Aim: Nigeria, where malaria is prevalent, has the largest sickle cell gene pool in the world. To this end, there is a need for increased understanding of the pathophysiology of HbSS patients in a malaria endemic zone to reduce mortality. Haematology Department, University College Hospital, Ibadan, Nigeria. Materials and methods: The levels of HbF, IgG, IgA, IgM, transferin (TRF), C-reactive protein (CRP), and haptoglobin (HPT) were determined in 14 Nigerians having HbAA genotype with malaria parasitaemia (HbAA +MP), 17 Nigerians having haemoglobin AA genotype without malaria parasitaemia (HbAA -MP), 15 Nigerians having haemoglobin SS genotype without malaria parasitaemia (HbSS -MP), and 14 Nigerians having HbSS with malaria parasitaemia (HbSS +MP). Results: The levels of Ig classes were statistically similar in all the groups. CRP was significantly increased in HbSS -MP compared with HbAA +MP or HbAA -MP. The levels of TRF and HPT were significantly reduced in HbSS -MP or HbSS +MP compared with HbAA -MP. Also TRF and HPT were significantly reduced in HbSS +MP compared with HbSS -MP. Conclusion: These observations may be related to RBC haemolysis especially in HbSS +MP.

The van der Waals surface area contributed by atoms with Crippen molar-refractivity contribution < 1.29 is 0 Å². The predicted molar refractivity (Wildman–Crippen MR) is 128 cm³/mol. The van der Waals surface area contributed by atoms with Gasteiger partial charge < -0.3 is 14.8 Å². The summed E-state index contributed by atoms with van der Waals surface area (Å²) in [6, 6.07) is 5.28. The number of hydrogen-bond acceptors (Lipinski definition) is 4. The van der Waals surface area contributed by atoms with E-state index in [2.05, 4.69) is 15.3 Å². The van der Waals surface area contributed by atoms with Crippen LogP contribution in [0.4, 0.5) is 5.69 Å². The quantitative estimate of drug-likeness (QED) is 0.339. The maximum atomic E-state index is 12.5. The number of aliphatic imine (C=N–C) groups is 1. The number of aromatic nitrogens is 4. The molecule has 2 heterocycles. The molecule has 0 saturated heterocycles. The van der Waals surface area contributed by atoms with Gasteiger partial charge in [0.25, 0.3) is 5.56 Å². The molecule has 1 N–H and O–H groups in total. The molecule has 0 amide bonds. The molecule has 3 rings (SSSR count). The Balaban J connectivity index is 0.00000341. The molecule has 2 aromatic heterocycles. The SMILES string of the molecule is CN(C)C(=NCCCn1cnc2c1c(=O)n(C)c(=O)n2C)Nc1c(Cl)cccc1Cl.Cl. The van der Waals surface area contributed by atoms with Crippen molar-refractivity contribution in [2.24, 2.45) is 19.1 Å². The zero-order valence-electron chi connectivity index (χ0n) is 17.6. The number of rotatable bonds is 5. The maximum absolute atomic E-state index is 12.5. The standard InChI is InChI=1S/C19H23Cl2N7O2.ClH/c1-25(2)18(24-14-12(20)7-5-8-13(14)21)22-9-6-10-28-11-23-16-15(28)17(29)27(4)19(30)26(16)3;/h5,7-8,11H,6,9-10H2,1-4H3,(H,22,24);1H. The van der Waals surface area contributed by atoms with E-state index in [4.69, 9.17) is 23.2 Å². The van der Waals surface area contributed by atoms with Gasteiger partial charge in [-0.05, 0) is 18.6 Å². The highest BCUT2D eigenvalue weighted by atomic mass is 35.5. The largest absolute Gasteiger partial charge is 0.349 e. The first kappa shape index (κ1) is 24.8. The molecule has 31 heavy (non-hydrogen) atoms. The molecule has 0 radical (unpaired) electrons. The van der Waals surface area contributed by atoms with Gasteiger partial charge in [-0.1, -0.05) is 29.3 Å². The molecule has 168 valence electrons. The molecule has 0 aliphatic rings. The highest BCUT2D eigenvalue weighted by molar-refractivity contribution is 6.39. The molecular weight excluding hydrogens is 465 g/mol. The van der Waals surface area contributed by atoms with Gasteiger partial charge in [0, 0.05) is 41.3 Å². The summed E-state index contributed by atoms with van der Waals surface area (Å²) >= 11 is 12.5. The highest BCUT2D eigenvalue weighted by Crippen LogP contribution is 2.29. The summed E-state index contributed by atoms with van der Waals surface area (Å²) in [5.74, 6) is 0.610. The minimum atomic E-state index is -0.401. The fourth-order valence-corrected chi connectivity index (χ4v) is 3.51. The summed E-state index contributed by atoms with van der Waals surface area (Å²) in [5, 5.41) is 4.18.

Sickle cell disease, malaria parasitaemia, immunoglobulins, inflammation, haemolysis
OLANIYI, JOHN AYODELE and ARINOLA, OLATUBOSUN GANIYU
"Humoral immunity and haemoglobin F (HbF) status in steady state adult Nigerian sickle cell disease patients with asymptomatic malaria,"
Turkish Journal of Medical Sciences: Vol. 39:
6, Article 19.
Available at: https://journals.tubitak.gov.tr/medical/vol39/iss6/19